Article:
Have you ever been on a diet and wished that spinach excited your taste buds? Or that chocolate left you cold?
Neuroscientists say they have discovered how to manipulate the brain to make sweet things off-putting, and bitter ones nice.
But only in mice, for now.
According to results from the latest Demographics and Health Survey, two-thirds of South African women and a third of men are overweight or obese. Mooting promise for an obesity treatment, researchers in the United States said they have learnt to "switch" parts of the brain's "amygdala" on and off, turning sweetness into an aversive taste for lab mice, and bitterness into a desirable one.
Yet to be tested in humans
"The research points to new strategies for understanding and treating eating disorders including obesity and anorexia nervosa," said a statement from the Columbia University's Zuckerman Institute, whose researchers took part in the study.
The method has yet to be tested in humans, however. In the study, published in the scientific journal Nature, the researchers focused on the amygdalae. In humans, these are a pair of almond-sized organs in the temporal lobe known to play a role in emotions like fear and pleasure, as well as motivation, survival instinct and stress processing.
Previous research had shown that the amygdala connects directly to the taste cortex of the brain, the team said. The new work reveals that the amygdala has separate sweet and bitter regions, just like the taste cortex.
As a result, "we could independently manipulate these brain regions and monitor any resulting changes in behaviour" in lab mice, said study co-author Li Wang. The team used laser light stimulation to artificially "switch on" neuron connections to sweet or bitter regions of the amygdala.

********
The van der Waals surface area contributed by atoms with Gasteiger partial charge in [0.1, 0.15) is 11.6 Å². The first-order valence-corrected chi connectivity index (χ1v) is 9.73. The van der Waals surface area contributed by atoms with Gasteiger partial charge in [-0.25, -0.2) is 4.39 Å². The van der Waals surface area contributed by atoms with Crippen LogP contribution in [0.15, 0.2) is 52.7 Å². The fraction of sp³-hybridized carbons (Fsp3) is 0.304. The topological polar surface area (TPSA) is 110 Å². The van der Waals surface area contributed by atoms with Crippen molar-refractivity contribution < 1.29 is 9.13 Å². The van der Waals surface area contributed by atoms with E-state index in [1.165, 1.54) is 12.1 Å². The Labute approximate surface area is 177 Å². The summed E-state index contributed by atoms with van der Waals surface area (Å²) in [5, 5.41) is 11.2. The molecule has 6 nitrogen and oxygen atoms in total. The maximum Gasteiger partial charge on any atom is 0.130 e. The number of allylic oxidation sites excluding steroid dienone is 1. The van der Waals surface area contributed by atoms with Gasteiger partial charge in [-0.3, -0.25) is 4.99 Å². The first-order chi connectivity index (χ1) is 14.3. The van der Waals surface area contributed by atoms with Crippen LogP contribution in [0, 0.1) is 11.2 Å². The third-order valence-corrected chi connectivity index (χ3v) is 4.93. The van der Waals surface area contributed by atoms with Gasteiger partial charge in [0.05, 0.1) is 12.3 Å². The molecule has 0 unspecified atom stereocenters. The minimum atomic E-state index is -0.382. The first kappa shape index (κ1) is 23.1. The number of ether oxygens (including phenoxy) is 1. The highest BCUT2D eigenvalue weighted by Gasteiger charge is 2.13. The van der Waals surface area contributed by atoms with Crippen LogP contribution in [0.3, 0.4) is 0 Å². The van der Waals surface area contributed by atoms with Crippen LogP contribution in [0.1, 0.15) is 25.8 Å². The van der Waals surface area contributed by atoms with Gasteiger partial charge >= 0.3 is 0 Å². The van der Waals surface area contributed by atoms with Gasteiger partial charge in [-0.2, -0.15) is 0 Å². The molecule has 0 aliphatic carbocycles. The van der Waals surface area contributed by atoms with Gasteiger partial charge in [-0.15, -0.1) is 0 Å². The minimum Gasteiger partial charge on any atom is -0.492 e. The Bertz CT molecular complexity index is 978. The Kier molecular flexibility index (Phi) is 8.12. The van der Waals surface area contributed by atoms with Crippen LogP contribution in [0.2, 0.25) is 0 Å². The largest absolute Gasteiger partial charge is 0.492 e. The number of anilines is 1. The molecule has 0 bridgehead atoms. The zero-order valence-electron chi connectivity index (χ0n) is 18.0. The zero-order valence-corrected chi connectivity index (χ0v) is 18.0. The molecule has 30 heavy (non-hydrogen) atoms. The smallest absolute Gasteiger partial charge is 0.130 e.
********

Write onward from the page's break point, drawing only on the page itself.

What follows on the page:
Have your cake, don't eat it
When sweet connections were turned on, the lab mice responded to ordinary water as if it were sugar. "And by manipulating the same types of connections, the researchers could even change the perceived quality of a taste, turning sweet into an aversive taste, or bitter into an attractive one."
In another experiment, the research turned the amygdala connections "off", but left the taste cortex untouched.
The mice ate, but without showing a preference for sugar, or aversion to bitterness. "It would be like taking a bite of your favourite chocolate cake but not deriving any enjoyment from doing so," said Wang.
"And after a few bites, you may stop eating, whereas otherwise you would have scarfed it down."
The team said their findings suggested the brain's complex taste system was made of discrete units "that can be individually isolated, modified or removed".
In a separate study, also published in Nature, scientists said they had boosted health and lifespan in mice by genetically tinkering with autophagy: the process by which cells dispose of harmful waste and unwelcome intruders.
A breakdown of the system is believed to spur ageing and disease. A team in the United States said they engineered mice which produced a very active form of a protein that regulates autophagy.
The rodents lived about 12% longer. Other researchers not involved in that study said it was a promising step towards understanding autophagy, but that any extrapolation of the findings to humans, or even other mammals, would be speculative.
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